DNA and amino-acid precursor molecules discovered in interstellar space

March 2, 2013

The Green Bank Telescope and some of the molecules it has discovered (credit: Bill Saxton, NRAO/AUI/NSF)

Researchers have discovered prebiotic (pre-life) molecules in interstellar space that may have formed on dusty ice grains floating between the stars.

The molecules were detected in a giant cloud of gas some 25,000 light-years from Earth, near the center of our Milky Way Galaxy — specifically, the star-forming region Sagittarius(Sgr) B2(N), which is the richest interstellar chemical environment currently known.

One of the newly-discovered molecules, called E-cyanomethanimine (E-HNCHCN) is one step in the process that chemists believe produces adenine, one of the four nucleobases that form the “rungs” in the ladder-like structure of DNA. The other molecule, called ethanamine, is thought to play a role in forming alanine, one of the twenty amino acids in the genetic code.

“Finding these molecules in an interstellar gas cloud means that important building blocks for DNA and amino acids can ‘seed’ newly-formed planets with the chemical precursors for life,” said Anthony Remijan, of the National Radio Astronomy Observatory (NRAO).

The newly-discovered interstellar molecules are intermediate stages in multi-step chemical processes leading to the final biological molecule. Details of the processes remain unclear, but the discoveries give new insight on where these processes occur.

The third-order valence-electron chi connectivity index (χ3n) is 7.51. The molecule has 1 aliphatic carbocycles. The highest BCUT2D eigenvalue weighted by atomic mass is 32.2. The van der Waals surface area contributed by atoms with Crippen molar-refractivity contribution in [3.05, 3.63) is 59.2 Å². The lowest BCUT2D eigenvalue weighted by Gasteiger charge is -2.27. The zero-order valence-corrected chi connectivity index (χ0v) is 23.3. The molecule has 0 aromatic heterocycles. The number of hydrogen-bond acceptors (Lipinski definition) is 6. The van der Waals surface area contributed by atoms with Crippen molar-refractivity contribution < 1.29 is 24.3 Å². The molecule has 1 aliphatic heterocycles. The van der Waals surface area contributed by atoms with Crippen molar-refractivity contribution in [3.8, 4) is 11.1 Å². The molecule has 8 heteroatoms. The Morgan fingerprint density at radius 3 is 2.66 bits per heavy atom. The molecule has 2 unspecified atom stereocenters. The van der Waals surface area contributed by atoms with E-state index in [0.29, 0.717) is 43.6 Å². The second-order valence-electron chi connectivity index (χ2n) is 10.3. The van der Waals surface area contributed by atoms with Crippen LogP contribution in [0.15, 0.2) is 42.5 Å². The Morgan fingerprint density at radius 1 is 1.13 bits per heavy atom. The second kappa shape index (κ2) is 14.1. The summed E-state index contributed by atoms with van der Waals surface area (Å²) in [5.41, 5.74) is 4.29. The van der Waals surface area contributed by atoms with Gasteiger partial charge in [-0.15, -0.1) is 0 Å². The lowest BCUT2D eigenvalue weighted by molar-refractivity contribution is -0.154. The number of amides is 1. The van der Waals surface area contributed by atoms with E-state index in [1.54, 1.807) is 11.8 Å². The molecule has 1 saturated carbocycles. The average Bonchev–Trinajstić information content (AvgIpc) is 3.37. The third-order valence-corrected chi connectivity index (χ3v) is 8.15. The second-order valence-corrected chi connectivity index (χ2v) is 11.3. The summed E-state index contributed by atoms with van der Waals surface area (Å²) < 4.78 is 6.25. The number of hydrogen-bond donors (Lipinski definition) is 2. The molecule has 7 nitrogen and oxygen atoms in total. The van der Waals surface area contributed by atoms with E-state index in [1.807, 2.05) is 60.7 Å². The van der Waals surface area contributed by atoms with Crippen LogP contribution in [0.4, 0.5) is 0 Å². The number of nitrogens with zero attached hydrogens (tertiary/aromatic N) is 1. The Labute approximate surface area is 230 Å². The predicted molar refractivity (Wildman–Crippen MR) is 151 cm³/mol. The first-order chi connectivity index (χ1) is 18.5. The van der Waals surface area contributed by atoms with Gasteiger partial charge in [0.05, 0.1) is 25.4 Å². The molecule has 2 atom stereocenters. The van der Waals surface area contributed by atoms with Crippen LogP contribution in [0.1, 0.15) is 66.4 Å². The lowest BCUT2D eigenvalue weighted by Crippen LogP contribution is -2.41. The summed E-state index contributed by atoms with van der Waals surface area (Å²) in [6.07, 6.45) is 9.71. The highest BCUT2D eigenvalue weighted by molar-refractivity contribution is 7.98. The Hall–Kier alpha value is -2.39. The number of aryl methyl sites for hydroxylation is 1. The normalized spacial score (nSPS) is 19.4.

Structure of cyanomethanimine, newly discovered in interstellar space. Blue=nitrogen, grey=carbon, white=hydrogen (credit: NRAO/AUI/NSF)

Previously, scientists thought such processes took place in the very tenuous gas between the stars. The new discoveries, however, suggest that the chemical formation sequences for these molecules occurred not in gas, but on the surfaces of ice grains in interstellar space.

The discoveries were made possible by new technology that speeds the process of identifying the “fingerprints” of cosmic chemicals. Each molecule has a specific set of rotational states that it can assume.

When a molecule changes from one state to another, a specific amount of energy is either emitted or absorbed, often as radio waves at specific microwave frequencies (between 9 and 50 GHz) that can be observed with the Green Bank Telescope (GBT) in West Virginia.

New laboratory techniques have allowed astrochemists to measure the characteristic patterns of such radio frequencies for specific molecules. Armed with that information, they then can match that pattern with the data received by the telescope.

Laboratories at the University of Virginia and the Harvard-Smithsonian Center for Astrophysics measured radio emission from cyanomethanimine and ethanamine, and the frequency patterns from those molecules were then matched to publicly available data produced by a survey done with the GBT from 2008 to 2011.

A team of undergraduate students participating in a special summer research program for minority students at the University of Virginia (U.Va.) conducted some of the experiments leading to the discovery of cyanomethanimine. The students worked under U.Va. professors Brooks Pate and Ed Murphy, and Remijan. The program, funded by the National Science Foundation, brought students from four universities for summer research experiences. They worked in Pate’s astrochemistry laboratory, as well as with the GBT data.

The researchers reported their findings in Astrophysical Journal Letters and (open-access) ArXiv.